The EXISTS function takes an inner query as an argument and returns TRUE if the inner query returns one or more rows, and returns FALSE if it returns zero rows. This function will be explained using examples, starting with Example 6.71.
Get the last names of all employees who work on project p1:
USE sample; SELECT emp_lname FROM employee WHERE EXISTS (SELECT * FROM works_on WHERE employee.emp_no = works_on.emp_no AND project_no = 'p1');
The result is
The inner query of the EXISTS function almost always depends on a variable from an outer query. Therefore, the EXISTS function usually specifies a correlated subquery.
Let’s walk through how the Database Engine might process the query in Example 6.71. First, the outer query considers the first row of the employee table (Smith). Next, the EXISTS function is evaluated to determine whether there are any rows in the works_on table whose employee number matches the one from the current row in the outer query, and whose project_no is p1. Because Mr. Smith does not work on the project p1, the result of the inner query is an empty set and the EXISTS function is evaluated to FALSE. Therefore, the employee named Smith does not belong to the final result set. Using this process, all rows of the employee table are tested, and the result set is displayed.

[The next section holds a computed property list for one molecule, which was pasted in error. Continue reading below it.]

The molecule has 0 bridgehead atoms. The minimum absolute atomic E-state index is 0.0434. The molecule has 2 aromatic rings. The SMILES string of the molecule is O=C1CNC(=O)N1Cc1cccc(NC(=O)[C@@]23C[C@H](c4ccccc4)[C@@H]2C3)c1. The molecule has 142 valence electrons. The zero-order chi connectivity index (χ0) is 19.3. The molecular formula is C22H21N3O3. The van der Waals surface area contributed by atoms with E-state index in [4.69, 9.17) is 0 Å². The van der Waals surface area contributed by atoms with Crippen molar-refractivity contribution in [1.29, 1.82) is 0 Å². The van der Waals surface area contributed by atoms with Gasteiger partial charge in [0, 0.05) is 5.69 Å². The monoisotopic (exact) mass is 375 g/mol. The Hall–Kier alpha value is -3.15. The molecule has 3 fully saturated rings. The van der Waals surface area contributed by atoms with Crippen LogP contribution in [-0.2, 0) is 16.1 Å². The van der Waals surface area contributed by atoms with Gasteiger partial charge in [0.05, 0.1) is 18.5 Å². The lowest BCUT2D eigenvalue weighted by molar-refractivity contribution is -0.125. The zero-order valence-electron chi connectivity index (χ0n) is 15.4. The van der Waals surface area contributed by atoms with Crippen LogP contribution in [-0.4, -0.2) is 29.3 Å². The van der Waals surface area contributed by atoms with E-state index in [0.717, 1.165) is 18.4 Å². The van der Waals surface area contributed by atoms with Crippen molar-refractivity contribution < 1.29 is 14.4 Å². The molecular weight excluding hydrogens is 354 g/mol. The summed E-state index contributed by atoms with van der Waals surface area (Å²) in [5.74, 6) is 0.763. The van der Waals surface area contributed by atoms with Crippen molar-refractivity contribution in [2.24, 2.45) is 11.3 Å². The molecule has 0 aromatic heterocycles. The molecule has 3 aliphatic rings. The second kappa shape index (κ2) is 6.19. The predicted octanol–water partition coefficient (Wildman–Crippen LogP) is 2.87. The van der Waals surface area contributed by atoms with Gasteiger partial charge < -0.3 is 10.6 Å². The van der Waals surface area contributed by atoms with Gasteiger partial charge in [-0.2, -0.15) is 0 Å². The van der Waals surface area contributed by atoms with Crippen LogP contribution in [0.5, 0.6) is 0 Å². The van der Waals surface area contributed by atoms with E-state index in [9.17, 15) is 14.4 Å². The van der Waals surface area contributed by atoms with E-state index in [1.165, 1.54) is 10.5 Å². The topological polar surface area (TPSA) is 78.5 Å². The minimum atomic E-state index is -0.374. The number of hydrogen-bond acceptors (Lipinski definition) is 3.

Example 6.72 shows the use of the NOT EXISTS function.
Get the last names of all employees who work for departments not located in Seattle:
USE sample; SELECT emp_lname FROM employee WHERE NOT EXISTS (SELECT * FROM department WHERE employee.dept_no = department.dept_no AND location = 'Seattle');
The result is
The SELECT list of an outer query involving the EXISTS function is not required to be of the form SELECT * as in the previous examples. The form SELECT column_list, where column_list is one or more columns of the table, is an alternate form. Both forms are equivalent, because the EXISTS function tests only the existence (i.e., nonexistence) of rows in the result set. For this reason, the use of SELECT * in this case is safe.